Labour has come under fire for “industrial grade hypocrisy”, after foreign students in New Zealand as part of an election scheme linked to the party complained about their poor living conditions.
The party’s head office has stepped in to fix the problems but says it cannot not yet confirm with total certainty whether it has complied with employment and immigration laws.
The Campaign for Change, launched in June, was intended to encourage more people to enrol to vote.
It proclaimed to be “non-partisan”, but was run by former Labour official Matt McCarten and had ties to Auckland Labour and some unions.
"The Campaign for Change will channel the energy and passion of New Zealanders who want to see a change of Government this election,” McCarten said in a statement launching the scheme.
According to Politik, which broke the story, around 85 overseas students involved had held several meetings with Labour officials to complain about their accommodation at Auckland’s Awataha Marae, including cramped dormitories, a broken shower, bathroom cupboards hanging off their hinges and unfinished construction work.
They were also reportedly disappointed with the quality of the programme, billed as an education opportunity with talks from top Labour names, but in reality “not much more than political campaign drudge work”.
When the students spoke to Labour officials about their concerns during the weekend, they were asked to sign non-disclosure agreements, Politik reported.
'Industrial strength hypocrisy'
National Party campaign chairman Steven Joyce said Labour had to explain how it could justify “exploiting” international students for its election campaign while it was also speaking out against international education providers.
“This is truly appalling behaviour both for its lack of human decency and industrial strength hypocrisy," Joyce said.
“If the allegations are correct, Labour has brought international students to New Zealand on false pretences, failed to look after them, and failed to meet their obligations to the students in the most basic way, while at the same time campaigning against exploitation of migrants.”
Immigration Minister Michael Woodhouse did not know whether Immigration NZ or MBIE’s labour inspectorate was investigating the issue, but believed Labour had serious questions to answer about possible breaches.
Woodhouse said the students would be allowed to undertake the work if they were on working holiday visas, as Labour believed, but there were still questions about whether there had been breaches of employment law.
“What I am aware of is similar schemes to this have been investigated very seriously by the labour inspectorate because it is work masquerading as voluntary work, and I think that is also a question that should be asked of the Labour Party.”
Providing services for food and board counted as work under employment law, he said.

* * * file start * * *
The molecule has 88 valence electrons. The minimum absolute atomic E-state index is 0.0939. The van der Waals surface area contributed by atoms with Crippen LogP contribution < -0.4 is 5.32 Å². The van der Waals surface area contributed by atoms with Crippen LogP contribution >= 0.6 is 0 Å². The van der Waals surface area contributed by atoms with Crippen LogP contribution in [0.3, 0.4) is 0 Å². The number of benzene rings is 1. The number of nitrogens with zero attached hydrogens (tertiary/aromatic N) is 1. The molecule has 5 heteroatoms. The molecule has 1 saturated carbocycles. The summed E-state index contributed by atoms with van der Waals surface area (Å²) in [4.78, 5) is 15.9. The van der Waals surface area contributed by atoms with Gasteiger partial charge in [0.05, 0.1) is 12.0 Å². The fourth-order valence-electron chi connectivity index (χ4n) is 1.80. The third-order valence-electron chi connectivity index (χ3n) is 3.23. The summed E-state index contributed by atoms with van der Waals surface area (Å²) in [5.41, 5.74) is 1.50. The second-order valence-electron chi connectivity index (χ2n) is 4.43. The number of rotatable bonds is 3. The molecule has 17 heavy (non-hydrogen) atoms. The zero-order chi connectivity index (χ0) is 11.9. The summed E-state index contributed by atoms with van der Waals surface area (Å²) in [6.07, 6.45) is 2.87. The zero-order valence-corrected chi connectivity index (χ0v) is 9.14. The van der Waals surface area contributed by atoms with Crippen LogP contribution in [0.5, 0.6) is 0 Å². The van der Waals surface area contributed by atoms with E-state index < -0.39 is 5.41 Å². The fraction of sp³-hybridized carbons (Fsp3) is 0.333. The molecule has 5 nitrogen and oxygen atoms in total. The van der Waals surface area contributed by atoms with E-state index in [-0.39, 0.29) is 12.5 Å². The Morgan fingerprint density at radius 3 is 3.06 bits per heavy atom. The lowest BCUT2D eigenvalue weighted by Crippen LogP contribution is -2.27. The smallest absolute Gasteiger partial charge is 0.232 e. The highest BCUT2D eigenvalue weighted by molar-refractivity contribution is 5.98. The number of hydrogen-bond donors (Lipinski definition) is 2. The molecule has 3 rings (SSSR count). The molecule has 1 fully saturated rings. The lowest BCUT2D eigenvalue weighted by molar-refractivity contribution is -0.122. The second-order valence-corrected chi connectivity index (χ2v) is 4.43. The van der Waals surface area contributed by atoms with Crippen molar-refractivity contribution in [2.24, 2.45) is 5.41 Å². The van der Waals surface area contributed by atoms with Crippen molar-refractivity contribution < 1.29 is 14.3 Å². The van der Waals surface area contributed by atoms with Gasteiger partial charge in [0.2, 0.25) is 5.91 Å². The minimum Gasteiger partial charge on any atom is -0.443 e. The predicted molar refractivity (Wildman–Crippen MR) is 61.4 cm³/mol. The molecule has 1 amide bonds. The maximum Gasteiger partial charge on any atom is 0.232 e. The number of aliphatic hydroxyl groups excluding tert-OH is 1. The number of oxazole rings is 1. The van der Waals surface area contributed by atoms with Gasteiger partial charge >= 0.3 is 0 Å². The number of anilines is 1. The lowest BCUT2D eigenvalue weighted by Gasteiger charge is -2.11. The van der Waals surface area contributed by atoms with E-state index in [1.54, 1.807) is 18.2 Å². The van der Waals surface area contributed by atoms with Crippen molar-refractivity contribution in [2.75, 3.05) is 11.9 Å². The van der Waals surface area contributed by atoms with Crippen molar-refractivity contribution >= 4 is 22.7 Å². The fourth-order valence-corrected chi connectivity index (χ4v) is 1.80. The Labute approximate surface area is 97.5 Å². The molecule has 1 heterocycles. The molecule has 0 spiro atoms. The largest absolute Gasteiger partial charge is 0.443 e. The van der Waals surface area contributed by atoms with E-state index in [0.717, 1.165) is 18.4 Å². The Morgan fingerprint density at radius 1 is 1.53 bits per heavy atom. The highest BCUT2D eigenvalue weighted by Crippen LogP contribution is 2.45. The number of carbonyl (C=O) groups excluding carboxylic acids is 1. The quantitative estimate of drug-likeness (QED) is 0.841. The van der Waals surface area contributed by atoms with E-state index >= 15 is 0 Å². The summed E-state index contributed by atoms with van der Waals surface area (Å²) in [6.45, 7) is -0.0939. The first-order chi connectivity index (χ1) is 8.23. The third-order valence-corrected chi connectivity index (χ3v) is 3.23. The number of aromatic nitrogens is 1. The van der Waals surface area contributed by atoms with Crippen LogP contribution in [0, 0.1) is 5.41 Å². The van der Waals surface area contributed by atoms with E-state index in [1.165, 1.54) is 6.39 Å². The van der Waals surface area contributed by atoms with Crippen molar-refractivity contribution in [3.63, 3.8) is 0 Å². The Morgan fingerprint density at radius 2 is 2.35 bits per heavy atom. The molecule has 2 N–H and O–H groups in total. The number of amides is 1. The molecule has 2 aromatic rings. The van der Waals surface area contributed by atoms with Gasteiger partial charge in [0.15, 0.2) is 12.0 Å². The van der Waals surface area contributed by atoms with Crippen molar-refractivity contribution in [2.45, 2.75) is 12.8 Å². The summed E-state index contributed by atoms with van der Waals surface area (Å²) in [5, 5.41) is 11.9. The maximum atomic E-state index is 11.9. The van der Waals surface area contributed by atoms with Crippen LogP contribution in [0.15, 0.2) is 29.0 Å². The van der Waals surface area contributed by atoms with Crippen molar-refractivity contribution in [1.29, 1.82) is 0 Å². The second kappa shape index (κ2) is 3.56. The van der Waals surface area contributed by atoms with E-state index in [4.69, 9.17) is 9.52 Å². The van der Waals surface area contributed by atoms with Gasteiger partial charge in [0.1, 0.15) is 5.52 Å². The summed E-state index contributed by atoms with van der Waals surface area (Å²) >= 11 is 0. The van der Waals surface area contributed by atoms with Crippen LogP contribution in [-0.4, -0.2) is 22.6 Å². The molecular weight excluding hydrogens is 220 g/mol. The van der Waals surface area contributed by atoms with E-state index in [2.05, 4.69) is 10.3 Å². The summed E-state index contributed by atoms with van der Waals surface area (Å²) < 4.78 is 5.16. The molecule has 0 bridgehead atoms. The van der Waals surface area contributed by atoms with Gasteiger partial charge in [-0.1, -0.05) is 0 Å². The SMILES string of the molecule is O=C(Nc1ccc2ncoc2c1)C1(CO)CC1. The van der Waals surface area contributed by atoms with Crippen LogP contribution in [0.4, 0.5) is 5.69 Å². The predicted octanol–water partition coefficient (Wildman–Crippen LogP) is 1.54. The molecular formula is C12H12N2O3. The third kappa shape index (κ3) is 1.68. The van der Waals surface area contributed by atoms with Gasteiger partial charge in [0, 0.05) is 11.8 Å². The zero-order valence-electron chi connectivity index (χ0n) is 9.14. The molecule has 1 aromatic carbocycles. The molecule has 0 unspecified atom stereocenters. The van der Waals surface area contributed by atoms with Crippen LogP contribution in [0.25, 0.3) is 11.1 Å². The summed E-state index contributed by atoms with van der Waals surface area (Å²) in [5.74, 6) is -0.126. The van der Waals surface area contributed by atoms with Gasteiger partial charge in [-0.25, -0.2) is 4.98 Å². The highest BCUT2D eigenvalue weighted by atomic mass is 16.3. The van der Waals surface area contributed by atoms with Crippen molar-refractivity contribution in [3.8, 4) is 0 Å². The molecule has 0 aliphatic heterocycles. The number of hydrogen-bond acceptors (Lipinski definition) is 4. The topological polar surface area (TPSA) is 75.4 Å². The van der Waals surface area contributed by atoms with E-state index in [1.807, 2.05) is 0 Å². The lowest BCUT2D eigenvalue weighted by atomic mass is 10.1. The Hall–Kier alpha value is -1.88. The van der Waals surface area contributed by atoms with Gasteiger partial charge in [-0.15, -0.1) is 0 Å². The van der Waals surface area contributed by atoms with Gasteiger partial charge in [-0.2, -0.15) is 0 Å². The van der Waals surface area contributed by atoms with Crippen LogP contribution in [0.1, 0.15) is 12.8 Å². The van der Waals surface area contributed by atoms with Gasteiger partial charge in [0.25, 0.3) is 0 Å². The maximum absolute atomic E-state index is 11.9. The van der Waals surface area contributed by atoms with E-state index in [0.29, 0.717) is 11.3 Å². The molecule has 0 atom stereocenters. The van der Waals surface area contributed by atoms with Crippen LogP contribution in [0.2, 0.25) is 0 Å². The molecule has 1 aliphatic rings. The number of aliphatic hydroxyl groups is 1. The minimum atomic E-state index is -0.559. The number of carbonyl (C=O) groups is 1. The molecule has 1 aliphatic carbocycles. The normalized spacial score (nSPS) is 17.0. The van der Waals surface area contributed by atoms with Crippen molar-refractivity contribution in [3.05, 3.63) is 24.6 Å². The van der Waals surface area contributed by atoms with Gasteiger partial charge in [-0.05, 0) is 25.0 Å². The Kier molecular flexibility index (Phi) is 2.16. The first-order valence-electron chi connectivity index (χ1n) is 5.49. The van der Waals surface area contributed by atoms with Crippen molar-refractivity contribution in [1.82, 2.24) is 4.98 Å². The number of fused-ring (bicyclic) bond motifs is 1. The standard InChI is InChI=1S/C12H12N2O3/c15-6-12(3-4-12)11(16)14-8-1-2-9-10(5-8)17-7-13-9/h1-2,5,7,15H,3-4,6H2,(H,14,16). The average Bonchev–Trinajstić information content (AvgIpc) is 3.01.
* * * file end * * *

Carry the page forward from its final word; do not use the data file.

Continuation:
“Regardless of what visa they’re on, there are certainly questions about the nature of the work they’re doing and whether that meets the definition of employment.”
Maori Party co-leader Marama Fox was scathing of the news, saying Labour had “duped” the young volunteers into coming to New Zealand.
“We all need volunteers, we all need people to come and work on our campaigns, but we don’t do it by misleading them and putting them up in poor substandard accommodation...
“That is slave labour, not free labour, and they should be ashamed of themselves.”
Party covering costs
Labour Party general secretary Andrew Kirton said the party’s head office was not involved in running the programme, but stepped in and took over when it became aware of problems.
Students who wanted to stay on would be moved around the country and based with local campaign teams, while the party would cover the cost of changing flights for those who wanted to return home early.
“They’re a great bunch of young people - they’re great, talented and energetic and they want to campaign and get involved, so this is frustrating for them and it’s obviously frustrating for us but our main priority is making sure they’re sorted out and that’s why we’ve taken over.”
Kirton understood the students were in the country on working holiday visas, but could not confirm if that was the case or if the scheme had broken any employment or immigration laws.
“Certainly as we took over on Tuesday, we’ve been working to sort out Matt McCarten’s programme and we’ll continue to do that.”
There would be a “non-zero” cost to fixing the problems, but he did not yet know how much the bill would be or how it would be paid for. However, Labour would comply with all election spending regulations.
He would not comment on whether the party had been hypocritical, saying: “I’m not going to go anywhere near that.”
In a written statement to media, McCarten said he had set up the Campaign for Change programme after his contract with Labour ended in May.
“The programme was supported by the Labour Party in Auckland, however I led and managed it.”
McCarten said the campaign was “extremely popular and quickly became oversubscribed”. The scale of the programme is now greater than I can manage, and I am aware of issues that this has caused.”
Labour’s head office had contacted him earlier this week, asking to take over the programme so it could deal with the problems. He had agreed and was no longer involved.
“My intention from the start has been to give young people a positive experience in the New Zealand political system and I regret that the programme has not lived up to this promise for all volunteers,” McCarten said.